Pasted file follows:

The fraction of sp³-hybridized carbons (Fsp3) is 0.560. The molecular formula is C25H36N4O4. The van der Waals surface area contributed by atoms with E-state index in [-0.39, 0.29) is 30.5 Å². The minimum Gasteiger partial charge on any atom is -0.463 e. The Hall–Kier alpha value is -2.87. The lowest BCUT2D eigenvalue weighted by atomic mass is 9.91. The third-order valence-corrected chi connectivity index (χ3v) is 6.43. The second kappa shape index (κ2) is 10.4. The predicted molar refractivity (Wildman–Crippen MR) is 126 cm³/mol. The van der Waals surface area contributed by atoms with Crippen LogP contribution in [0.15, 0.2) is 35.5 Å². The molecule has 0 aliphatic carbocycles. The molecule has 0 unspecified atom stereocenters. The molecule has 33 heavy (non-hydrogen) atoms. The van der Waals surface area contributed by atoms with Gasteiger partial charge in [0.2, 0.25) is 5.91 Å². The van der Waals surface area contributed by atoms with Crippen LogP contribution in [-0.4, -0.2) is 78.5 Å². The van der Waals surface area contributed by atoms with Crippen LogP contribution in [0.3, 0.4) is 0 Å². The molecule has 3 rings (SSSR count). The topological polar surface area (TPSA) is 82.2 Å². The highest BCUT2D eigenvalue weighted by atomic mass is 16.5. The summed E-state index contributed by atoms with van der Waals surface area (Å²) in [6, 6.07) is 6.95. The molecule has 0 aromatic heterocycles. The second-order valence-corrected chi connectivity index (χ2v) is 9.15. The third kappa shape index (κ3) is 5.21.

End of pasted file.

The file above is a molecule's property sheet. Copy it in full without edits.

The fraction of sp³-hybridized carbons (Fsp3) is 0.560. The molecular formula is C25H36N4O4. The van der Waals surface area contributed by atoms with E-state index in [-0.39, 0.29) is 30.5 Å². The minimum Gasteiger partial charge on any atom is -0.463 e. The Hall–Kier alpha value is -2.87. The lowest BCUT2D eigenvalue weighted by atomic mass is 9.91. The third-order valence-corrected chi connectivity index (χ3v) is 6.43. The second kappa shape index (κ2) is 10.4. The predicted molar refractivity (Wildman–Crippen MR) is 126 cm³/mol. The van der Waals surface area contributed by atoms with Crippen LogP contribution in [0.15, 0.2) is 35.5 Å². The molecule has 0 aliphatic carbocycles. The molecule has 0 unspecified atom stereocenters. The molecule has 33 heavy (non-hydrogen) atoms. The van der Waals surface area contributed by atoms with Gasteiger partial charge in [0.2, 0.25) is 5.91 Å². The van der Waals surface area contributed by atoms with Crippen LogP contribution in [-0.4, -0.2) is 78.5 Å². The van der Waals surface area contributed by atoms with Crippen LogP contribution in [0.3, 0.4) is 0 Å². The molecule has 3 rings (SSSR count). The topological polar surface area (TPSA) is 82.2 Å². The highest BCUT2D eigenvalue weighted by atomic mass is 16.5. The summed E-state index contributed by atoms with van der Waals surface area (Å²) in [6, 6.07) is 6.95. The molecule has 0 aromatic heterocycles. The second-order valence-corrected chi connectivity index (χ2v) is 9.15. The third kappa shape index (κ3) is 5.21.